They say you should only write about what you know, so I write about healing from a lifetime of wounds.
I thought for a while that the only way I could be creative was if I was hurting. If my mental health was taking a hit, I could unfold and let my true and wild self run free. But I noticed the longer I was in recovery and the more my medication to manage my life with bipolar disorder was working, I found myself less and less creative.
I sit myself down in front of the computer to let the words come out, and nothing is released. I’m strangely empty, yet my heart and mind are balanced.
What does this mean? I think to myself.
There's a balance I’m always trying to find. Spiritually, mentally, financially, physically, socially. When one or two of those areas of my life are in almost perfect sync, the others fall to the ground. Like a seesaw, I can never seem to level.
I get up from the computer, frustrated with my lack of focus. I step outside to smoke a cigarette, the crutch which has carried me for almost a decade. My green lighter with a tiny leprechaun fuel the end of the white stick tucked between my fingers. Inhale smoke to fill the void, exhale smoke to bask in the shame.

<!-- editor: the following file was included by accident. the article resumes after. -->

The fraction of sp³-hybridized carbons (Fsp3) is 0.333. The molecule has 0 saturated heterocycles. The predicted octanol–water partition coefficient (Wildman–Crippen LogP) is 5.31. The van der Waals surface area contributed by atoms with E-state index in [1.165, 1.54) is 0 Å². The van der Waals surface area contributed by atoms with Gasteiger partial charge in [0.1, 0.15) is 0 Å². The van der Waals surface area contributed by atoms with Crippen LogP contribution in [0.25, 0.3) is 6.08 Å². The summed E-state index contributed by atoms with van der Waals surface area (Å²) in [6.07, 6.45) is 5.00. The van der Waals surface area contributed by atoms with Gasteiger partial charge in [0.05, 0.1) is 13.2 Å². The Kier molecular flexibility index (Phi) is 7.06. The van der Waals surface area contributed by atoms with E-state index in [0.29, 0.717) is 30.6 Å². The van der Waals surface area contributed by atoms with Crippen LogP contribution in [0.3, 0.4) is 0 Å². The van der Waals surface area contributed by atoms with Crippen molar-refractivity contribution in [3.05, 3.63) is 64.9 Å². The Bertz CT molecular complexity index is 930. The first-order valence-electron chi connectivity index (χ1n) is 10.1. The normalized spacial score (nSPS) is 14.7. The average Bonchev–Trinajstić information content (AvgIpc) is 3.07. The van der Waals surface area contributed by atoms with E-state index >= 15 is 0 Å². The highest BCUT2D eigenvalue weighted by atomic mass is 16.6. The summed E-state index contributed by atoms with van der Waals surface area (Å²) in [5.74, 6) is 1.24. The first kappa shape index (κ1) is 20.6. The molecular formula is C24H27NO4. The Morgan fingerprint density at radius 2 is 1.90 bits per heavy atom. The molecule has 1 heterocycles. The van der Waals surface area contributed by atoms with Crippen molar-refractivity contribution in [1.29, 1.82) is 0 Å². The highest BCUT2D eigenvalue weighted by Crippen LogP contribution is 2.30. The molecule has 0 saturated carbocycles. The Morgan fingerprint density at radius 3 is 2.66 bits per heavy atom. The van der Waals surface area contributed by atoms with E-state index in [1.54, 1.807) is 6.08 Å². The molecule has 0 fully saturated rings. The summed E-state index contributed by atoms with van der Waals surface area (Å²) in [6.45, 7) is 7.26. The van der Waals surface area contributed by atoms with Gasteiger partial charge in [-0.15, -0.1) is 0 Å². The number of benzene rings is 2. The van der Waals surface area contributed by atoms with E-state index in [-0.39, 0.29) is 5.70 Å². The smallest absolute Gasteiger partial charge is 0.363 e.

Each breath is slightly more difficult than the last. My eyes veer down towards the cigarette and I can’t help but ask myself again…
What does this mean?
My physical health had been unbalanced for years, fighting against my eating disorder to heal my whithering body. But once I recovered, I still felt weak from the chemicals. The tiredness I couldn’t conquer.
I read Brené Brown’s book, Daring Greatly, and something she said stuck out to me. The reason she smoked was that she needed something to do when she felt socially stunted or filled with shame for not belonging.
There is was. Exactly what it meant. My years of smoking were because I felt like I didn’t belong anywhere. In the moments when I felt aimless, I turned to smoke. It gave me something to do. I didn’t want to see the truth that the social and communal aspects of my life didn’t exist.
I belonged nowhere.
Fast forward a few days later, and I’m back at my faux leather desk chair in front of my computer once again. I’m writing the words down because I remember I create for me, and no one else.
I’ve put a name to my feeling, and once you put a name to something, it’s much easier to face.
I completely changed my life for the better. I now write what I know, which is my human experience, regardless of whether it’s messy and daunting or beautiful and whole. I found where I belong. I belong here, with my words. I found a person who wants to belong in this universe with me as we explore our magnificent world magnificently together.
I belong somewhere. I belong here. I belong with me.
Lauren Dow is the author of In Body I Trust, host of the podcast, Lauren Dow Talks. She is a mental health advocate dedicated to normalizing the conversation about mental illness and reminding others life is worth living. Learn more about Lauren’s work at laurendow.com.